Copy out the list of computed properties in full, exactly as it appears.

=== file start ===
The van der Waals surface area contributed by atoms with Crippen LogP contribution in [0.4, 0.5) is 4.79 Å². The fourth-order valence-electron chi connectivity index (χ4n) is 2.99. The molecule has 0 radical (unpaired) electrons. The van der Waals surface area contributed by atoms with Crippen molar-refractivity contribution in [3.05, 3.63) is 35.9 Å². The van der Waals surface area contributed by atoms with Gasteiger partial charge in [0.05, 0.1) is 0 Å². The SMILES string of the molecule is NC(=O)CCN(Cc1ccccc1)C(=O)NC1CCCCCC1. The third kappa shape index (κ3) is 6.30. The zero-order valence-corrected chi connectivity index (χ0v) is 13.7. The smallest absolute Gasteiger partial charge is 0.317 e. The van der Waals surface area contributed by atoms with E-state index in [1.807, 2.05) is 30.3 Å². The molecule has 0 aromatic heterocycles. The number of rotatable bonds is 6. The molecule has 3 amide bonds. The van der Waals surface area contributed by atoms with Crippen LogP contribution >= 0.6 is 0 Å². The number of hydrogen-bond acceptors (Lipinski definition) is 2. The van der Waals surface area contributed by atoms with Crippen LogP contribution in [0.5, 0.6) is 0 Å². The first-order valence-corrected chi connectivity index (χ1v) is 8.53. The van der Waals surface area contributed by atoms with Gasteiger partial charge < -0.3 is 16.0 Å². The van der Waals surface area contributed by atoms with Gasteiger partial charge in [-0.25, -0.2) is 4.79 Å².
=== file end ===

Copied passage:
The van der Waals surface area contributed by atoms with Crippen LogP contribution in [0.4, 0.5) is 4.79 Å². The fourth-order valence-electron chi connectivity index (χ4n) is 2.99. The molecule has 0 radical (unpaired) electrons. The van der Waals surface area contributed by atoms with Crippen molar-refractivity contribution in [3.05, 3.63) is 35.9 Å². The van der Waals surface area contributed by atoms with Gasteiger partial charge in [0.05, 0.1) is 0 Å². The SMILES string of the molecule is NC(=O)CCN(Cc1ccccc1)C(=O)NC1CCCCCC1. The third kappa shape index (κ3) is 6.30. The zero-order valence-corrected chi connectivity index (χ0v) is 13.7. The smallest absolute Gasteiger partial charge is 0.317 e. The van der Waals surface area contributed by atoms with E-state index in [1.807, 2.05) is 30.3 Å². The molecule has 0 aromatic heterocycles. The number of rotatable bonds is 6. The molecule has 3 amide bonds. The van der Waals surface area contributed by atoms with Crippen LogP contribution >= 0.6 is 0 Å². The number of hydrogen-bond acceptors (Lipinski definition) is 2. The van der Waals surface area contributed by atoms with Crippen LogP contribution in [0.5, 0.6) is 0 Å². The first-order valence-corrected chi connectivity index (χ1v) is 8.53. The van der Waals surface area contributed by atoms with Gasteiger partial charge < -0.3 is 16.0 Å². The van der Waals surface area contributed by atoms with Gasteiger partial charge in [-0.25, -0.2) is 4.79 Å².